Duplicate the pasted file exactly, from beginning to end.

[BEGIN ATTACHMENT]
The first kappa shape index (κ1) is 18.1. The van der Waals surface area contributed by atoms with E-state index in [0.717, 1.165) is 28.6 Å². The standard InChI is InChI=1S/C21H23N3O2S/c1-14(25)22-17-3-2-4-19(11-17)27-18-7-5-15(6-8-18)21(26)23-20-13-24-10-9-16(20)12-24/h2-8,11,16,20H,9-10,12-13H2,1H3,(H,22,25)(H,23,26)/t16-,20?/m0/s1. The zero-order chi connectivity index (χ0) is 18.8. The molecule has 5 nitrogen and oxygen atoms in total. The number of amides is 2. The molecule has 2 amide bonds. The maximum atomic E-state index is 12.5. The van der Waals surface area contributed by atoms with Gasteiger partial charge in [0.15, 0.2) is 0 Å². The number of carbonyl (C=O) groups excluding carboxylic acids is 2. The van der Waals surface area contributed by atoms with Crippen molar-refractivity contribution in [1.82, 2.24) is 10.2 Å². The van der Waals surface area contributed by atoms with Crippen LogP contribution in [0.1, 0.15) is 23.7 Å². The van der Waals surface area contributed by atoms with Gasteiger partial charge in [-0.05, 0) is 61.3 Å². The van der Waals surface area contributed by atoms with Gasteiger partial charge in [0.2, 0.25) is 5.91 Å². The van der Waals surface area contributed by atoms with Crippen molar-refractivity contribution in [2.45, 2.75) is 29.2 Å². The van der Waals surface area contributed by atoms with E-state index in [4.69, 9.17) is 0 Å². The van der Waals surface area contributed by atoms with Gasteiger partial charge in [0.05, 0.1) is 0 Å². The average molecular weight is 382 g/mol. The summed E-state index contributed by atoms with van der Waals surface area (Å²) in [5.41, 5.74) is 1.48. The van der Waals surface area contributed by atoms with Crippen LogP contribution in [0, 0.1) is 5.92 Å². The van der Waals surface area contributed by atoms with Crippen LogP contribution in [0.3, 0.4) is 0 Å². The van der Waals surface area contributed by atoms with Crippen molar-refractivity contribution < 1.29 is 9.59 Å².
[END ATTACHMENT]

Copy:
The first kappa shape index (κ1) is 18.1. The van der Waals surface area contributed by atoms with E-state index in [0.717, 1.165) is 28.6 Å². The standard InChI is InChI=1S/C21H23N3O2S/c1-14(25)22-17-3-2-4-19(11-17)27-18-7-5-15(6-8-18)21(26)23-20-13-24-10-9-16(20)12-24/h2-8,11,16,20H,9-10,12-13H2,1H3,(H,22,25)(H,23,26)/t16-,20?/m0/s1. The zero-order chi connectivity index (χ0) is 18.8. The molecule has 5 nitrogen and oxygen atoms in total. The number of amides is 2. The molecule has 2 amide bonds. The maximum atomic E-state index is 12.5. The van der Waals surface area contributed by atoms with Gasteiger partial charge in [0.15, 0.2) is 0 Å². The number of carbonyl (C=O) groups excluding carboxylic acids is 2. The van der Waals surface area contributed by atoms with Crippen molar-refractivity contribution in [1.82, 2.24) is 10.2 Å². The van der Waals surface area contributed by atoms with Crippen LogP contribution in [0.1, 0.15) is 23.7 Å². The van der Waals surface area contributed by atoms with Gasteiger partial charge in [-0.05, 0) is 61.3 Å². The van der Waals surface area contributed by atoms with Gasteiger partial charge in [0.2, 0.25) is 5.91 Å². The van der Waals surface area contributed by atoms with Crippen molar-refractivity contribution in [2.45, 2.75) is 29.2 Å². The van der Waals surface area contributed by atoms with E-state index in [4.69, 9.17) is 0 Å². The van der Waals surface area contributed by atoms with Gasteiger partial charge in [0.05, 0.1) is 0 Å². The average molecular weight is 382 g/mol. The summed E-state index contributed by atoms with van der Waals surface area (Å²) in [5.41, 5.74) is 1.48. The van der Waals surface area contributed by atoms with Crippen LogP contribution in [0, 0.1) is 5.92 Å². The van der Waals surface area contributed by atoms with Crippen LogP contribution in [0.3, 0.4) is 0 Å². The van der Waals surface area contributed by atoms with Crippen molar-refractivity contribution < 1.29 is 9.59 Å².